The picture would not be complete without noting the number of collective agreements made directly with employees.10 Agreements of that kind were not recognised by our industrial law prior to 1994. In the last two years of the decade roughly 800 applications were made for certification of such agreements each year.
 The characteristic of these agreements is that they are made by employers directly with their employees. Unions authorised by a member or members to do so are entitled to meet and confer with the employer about the agreement11 and, subject to various conditions, become bound by the agreement.12 Before moving on, I should mention that the agreement data do not distinguish between first, second, third or fourth generation agreements. To state the obvious, it is not possible simply to add up the applications over the decade to arrive at a total number of agreements. Material produced by the Commonwealth Department of Employment and Workplace Relations suggests that 43,000 agreements were certified between 1991 and 2001 and that there were a little over 13,000 current certified agreements at the end of 2001.13
 As most here know, the criteria which the Commission is required to apply in considering whether to certify an agreement are not the same criteria which it is required to apply in carrying out award-making functions. Generally speaking the Commission has no discretion to refuse to certify an agreement if the application meets the prescribed conditions and the other statutory requirements have been complied with. If wage increases granted by one employer are likely to lead to unsustainable claims against other employers that is not a legitimate basis upon which to refuse certification. The Commission cannot reject an agreement because it might reduce employment or add to inflation - matters that are to be taken into account in exercising the power to make an award. Furthermore the scheme of the Act, as I have already mentioned, permits industrial action to be taken with impunity in the circumstances specified in the Act. It follows that the application of economic power through the use of industrial action is a legitimate part of the negotiator's armoury. The fact that an employer or a union has been forced through the use of protected industrial action to concede unreasonable demands is not a matter which the Commission can take into account. This is not understood by some commentators, who seem to think that the Commission is assisting in the extraction of unfair bargains.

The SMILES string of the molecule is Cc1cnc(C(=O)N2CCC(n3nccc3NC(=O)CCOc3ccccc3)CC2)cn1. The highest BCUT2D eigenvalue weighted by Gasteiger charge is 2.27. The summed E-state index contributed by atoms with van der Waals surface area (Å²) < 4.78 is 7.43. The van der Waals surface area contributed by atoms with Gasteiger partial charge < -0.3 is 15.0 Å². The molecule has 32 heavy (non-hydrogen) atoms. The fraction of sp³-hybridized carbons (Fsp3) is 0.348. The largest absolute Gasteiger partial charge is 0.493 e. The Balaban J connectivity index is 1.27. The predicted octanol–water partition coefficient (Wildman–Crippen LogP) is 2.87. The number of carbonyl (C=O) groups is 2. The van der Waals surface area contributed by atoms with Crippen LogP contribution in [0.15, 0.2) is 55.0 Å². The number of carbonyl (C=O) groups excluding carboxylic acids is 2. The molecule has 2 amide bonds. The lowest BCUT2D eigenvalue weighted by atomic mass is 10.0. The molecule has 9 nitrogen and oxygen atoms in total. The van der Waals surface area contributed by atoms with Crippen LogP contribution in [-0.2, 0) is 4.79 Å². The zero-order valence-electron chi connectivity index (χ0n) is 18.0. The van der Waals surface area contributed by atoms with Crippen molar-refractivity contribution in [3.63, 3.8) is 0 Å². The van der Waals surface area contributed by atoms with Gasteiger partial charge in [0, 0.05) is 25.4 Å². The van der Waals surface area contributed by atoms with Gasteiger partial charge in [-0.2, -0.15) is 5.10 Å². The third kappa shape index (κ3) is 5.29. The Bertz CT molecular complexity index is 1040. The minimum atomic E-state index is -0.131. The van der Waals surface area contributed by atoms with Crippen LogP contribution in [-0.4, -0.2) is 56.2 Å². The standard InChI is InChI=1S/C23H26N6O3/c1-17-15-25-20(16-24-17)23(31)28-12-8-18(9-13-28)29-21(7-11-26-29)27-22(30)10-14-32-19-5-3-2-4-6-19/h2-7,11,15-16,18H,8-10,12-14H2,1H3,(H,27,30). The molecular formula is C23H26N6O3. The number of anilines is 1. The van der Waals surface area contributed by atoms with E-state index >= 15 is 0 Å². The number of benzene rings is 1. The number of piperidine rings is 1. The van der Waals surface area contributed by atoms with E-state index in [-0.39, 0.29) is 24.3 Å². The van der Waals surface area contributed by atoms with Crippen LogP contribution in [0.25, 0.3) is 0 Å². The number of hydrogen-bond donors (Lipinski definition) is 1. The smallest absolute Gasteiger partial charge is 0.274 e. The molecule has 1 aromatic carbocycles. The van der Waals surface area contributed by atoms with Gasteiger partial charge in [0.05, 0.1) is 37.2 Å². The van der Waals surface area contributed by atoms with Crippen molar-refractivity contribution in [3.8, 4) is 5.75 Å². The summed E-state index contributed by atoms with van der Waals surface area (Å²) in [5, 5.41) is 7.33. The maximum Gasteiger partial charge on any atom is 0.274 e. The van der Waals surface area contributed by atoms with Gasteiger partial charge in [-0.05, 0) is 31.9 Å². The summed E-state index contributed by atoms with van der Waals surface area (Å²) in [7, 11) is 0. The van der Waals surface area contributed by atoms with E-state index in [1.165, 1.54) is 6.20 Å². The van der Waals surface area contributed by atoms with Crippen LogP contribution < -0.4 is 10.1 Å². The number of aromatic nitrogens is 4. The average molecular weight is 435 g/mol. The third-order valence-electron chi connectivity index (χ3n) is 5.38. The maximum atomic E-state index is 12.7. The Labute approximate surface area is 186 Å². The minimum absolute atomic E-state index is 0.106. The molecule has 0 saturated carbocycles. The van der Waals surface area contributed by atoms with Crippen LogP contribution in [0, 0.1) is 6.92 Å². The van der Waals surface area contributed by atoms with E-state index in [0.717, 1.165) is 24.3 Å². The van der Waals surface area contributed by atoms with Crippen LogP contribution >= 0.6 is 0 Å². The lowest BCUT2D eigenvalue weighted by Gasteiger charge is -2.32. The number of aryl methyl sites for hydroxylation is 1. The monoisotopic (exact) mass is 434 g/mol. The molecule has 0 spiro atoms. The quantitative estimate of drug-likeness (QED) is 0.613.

It is a feature of the certification process that there is rarely an appearance from a party opposing the certification. The Commission is therefore faced with a situation in which it is asserted by the parties to the agreement that the agreement should be certified. In the majority of cases the most important issue is the application of the no-disadvantage test. When it can be easily ascertained that the agreement passes the test in most cases the procedure is fairly simple. Some years ago the Commission's rules were amended to require those seeking the certification of an agreement to file a statutory declaration dealing with the requirements for certification. Not all of the requirements dealt with in the prescribed statutory declaration are relevant to every application. Deficiencies in statutory declarations are usually not treated as serious unless the deficiencies are important in the particular case and further inquiry fails to elicit a satisfactory explanation. In addition, the statutory declarations are creations of the Commission's rules and in that sense they are requirements of a procedural rather than a substantive nature. Deficiencies in declarations might lead the uninformed to conclude that agreements are sometimes certified when they should not be. While it is of course possible for that to occur, in all but the exceptional case an informed assessment would reveal that the agreement met the statutory requirements.